February 28, 2011 in Features

Miss Manners: Artist abusing friendship

Judith Martin United Feature Syndicate
 

DEAR MISS MANNERS – Last year, while visiting a friend who is an artist, I expressed interest in a painting but did not commit to the purchase. This week, over a year later, I received the painting in the mail, along with an invoice for three times the original price.

Am I obligated to purchase the painting, or is returning it an acceptable option?

GENTLE READER – You know that you are not legally required to buy something for which you did not contract. Miss Manners therefore supposes that you worry that the etiquette of friendship requires you to do so.

It does not. Here is an excellent example of why people are wrong when they declare that etiquette is “just a matter of making others feel comfortable.” To make a scam-artist feel comfortable might prove endlessly expensive. Yet presumably you do not want to be unduly harsh to a scam-artist who also happens to be your friend.

The note accompanying the return should therefore read something like this: “There seems to have been a misunderstanding about your beautiful picture. Much as I admire it, I had never asked to be the owner, although I will envy the person who is fortunate enough to acquire it.” Optional dig: “I congratulate you on its also having increased in value since I saw it.”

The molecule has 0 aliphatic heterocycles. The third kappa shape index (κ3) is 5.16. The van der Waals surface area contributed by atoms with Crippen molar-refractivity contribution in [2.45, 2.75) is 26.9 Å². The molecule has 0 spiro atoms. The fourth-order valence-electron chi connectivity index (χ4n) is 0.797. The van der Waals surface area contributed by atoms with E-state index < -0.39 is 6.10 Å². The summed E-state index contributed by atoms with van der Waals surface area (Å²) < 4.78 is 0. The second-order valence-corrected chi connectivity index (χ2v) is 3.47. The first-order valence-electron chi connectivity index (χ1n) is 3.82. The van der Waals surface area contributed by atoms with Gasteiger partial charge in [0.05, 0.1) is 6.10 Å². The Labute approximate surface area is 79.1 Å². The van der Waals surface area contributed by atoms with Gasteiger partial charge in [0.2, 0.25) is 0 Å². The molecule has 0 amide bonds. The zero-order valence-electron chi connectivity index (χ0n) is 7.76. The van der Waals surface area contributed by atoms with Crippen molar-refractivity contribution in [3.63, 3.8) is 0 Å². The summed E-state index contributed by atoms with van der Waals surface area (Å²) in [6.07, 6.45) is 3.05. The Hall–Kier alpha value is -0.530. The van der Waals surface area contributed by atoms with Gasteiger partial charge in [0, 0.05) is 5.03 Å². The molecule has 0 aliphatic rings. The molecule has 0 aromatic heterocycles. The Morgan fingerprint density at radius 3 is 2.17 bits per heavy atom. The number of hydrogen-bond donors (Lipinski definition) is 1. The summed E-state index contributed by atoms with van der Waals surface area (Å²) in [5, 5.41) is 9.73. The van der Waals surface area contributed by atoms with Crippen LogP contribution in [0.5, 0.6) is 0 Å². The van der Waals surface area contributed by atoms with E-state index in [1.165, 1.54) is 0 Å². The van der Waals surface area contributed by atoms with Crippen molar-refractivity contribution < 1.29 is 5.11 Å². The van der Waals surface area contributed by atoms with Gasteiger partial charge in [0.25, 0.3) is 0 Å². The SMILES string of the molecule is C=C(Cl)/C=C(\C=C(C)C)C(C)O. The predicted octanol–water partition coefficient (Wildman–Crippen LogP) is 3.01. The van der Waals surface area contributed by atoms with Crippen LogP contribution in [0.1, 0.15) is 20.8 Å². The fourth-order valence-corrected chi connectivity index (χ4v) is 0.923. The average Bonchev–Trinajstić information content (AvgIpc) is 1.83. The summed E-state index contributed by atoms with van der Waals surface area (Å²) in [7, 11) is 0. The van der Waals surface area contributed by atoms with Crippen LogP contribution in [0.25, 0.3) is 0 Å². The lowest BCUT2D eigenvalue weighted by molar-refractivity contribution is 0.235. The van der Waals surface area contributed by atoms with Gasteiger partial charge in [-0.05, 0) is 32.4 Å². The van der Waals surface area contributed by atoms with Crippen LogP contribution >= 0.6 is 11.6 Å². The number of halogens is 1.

DEAR MISS MANNERS – How does one write a condolence note about a person one has never met?

I’m getting to the age where the parents of my friends are dying with some regularity, and I’m increasingly faced with this situation: The deceased live(d) in a different city from my friend and myself; the friendship isn’t close enough to warrant traveling a great distance for the funeral; but some kind of official acknowledgment should be made and condolence offered.

This is exactly the situation for condolence letters, but what should they say when I don’t have any anecdotes about or memories of the deceased?

GENTLE READER – Handwriting is always better than a preprinted card

Eulogizing is indeed an important part of the condolence letter, but, as in this case, it is not always possible. Nor is it the most important part, which is to express sympathy for the bereaved. That you can do: “I was so terribly sorry to hear about your loss. Please accept my deepest sympathy.”


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